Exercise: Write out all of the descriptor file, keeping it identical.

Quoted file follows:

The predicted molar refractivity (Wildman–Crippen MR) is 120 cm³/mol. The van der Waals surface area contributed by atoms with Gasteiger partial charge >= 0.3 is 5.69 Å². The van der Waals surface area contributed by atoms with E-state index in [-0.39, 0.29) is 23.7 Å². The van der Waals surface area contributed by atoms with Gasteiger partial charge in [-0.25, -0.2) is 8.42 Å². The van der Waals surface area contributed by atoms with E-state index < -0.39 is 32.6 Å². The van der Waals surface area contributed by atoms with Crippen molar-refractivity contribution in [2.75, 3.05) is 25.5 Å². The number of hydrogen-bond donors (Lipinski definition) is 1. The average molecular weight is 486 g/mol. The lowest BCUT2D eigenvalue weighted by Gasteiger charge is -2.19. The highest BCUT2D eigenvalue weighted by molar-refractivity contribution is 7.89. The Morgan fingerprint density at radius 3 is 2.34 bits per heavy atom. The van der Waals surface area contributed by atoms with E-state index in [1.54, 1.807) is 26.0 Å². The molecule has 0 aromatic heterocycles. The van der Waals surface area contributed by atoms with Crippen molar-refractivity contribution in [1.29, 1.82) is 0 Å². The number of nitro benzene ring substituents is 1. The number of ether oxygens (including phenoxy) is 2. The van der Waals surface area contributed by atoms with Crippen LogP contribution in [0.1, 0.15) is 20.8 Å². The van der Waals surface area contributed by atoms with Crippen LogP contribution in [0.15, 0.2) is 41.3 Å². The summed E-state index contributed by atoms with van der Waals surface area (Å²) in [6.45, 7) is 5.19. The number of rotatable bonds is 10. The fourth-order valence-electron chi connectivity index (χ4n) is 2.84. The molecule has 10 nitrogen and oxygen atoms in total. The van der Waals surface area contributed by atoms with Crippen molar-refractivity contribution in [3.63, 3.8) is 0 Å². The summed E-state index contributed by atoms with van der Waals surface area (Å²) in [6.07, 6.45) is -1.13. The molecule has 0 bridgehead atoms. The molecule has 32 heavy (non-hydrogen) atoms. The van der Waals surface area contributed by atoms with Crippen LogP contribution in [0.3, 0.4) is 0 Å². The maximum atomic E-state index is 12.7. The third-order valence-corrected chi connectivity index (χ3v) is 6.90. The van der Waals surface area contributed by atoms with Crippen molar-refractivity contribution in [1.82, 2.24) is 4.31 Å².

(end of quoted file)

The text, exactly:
The predicted molar refractivity (Wildman–Crippen MR) is 120 cm³/mol. The van der Waals surface area contributed by atoms with Gasteiger partial charge >= 0.3 is 5.69 Å². The van der Waals surface area contributed by atoms with E-state index in [-0.39, 0.29) is 23.7 Å². The van der Waals surface area contributed by atoms with Gasteiger partial charge in [-0.25, -0.2) is 8.42 Å². The van der Waals surface area contributed by atoms with E-state index < -0.39 is 32.6 Å². The van der Waals surface area contributed by atoms with Crippen molar-refractivity contribution in [2.75, 3.05) is 25.5 Å². The number of hydrogen-bond donors (Lipinski definition) is 1. The average molecular weight is 486 g/mol. The lowest BCUT2D eigenvalue weighted by Gasteiger charge is -2.19. The highest BCUT2D eigenvalue weighted by molar-refractivity contribution is 7.89. The Morgan fingerprint density at radius 3 is 2.34 bits per heavy atom. The van der Waals surface area contributed by atoms with E-state index in [1.54, 1.807) is 26.0 Å². The molecule has 0 aromatic heterocycles. The van der Waals surface area contributed by atoms with Crippen molar-refractivity contribution in [1.29, 1.82) is 0 Å². The number of nitro benzene ring substituents is 1. The number of ether oxygens (including phenoxy) is 2. The van der Waals surface area contributed by atoms with Crippen LogP contribution in [0.1, 0.15) is 20.8 Å². The van der Waals surface area contributed by atoms with Crippen LogP contribution in [0.15, 0.2) is 41.3 Å². The summed E-state index contributed by atoms with van der Waals surface area (Å²) in [6.45, 7) is 5.19. The number of rotatable bonds is 10. The fourth-order valence-electron chi connectivity index (χ4n) is 2.84. The molecule has 10 nitrogen and oxygen atoms in total. The van der Waals surface area contributed by atoms with Crippen molar-refractivity contribution in [3.63, 3.8) is 0 Å². The summed E-state index contributed by atoms with van der Waals surface area (Å²) in [6.07, 6.45) is -1.13. The molecule has 0 bridgehead atoms. The molecule has 32 heavy (non-hydrogen) atoms. The van der Waals surface area contributed by atoms with Crippen LogP contribution in [0.3, 0.4) is 0 Å². The maximum atomic E-state index is 12.7. The third-order valence-corrected chi connectivity index (χ3v) is 6.90. The van der Waals surface area contributed by atoms with Crippen molar-refractivity contribution in [1.82, 2.24) is 4.31 Å².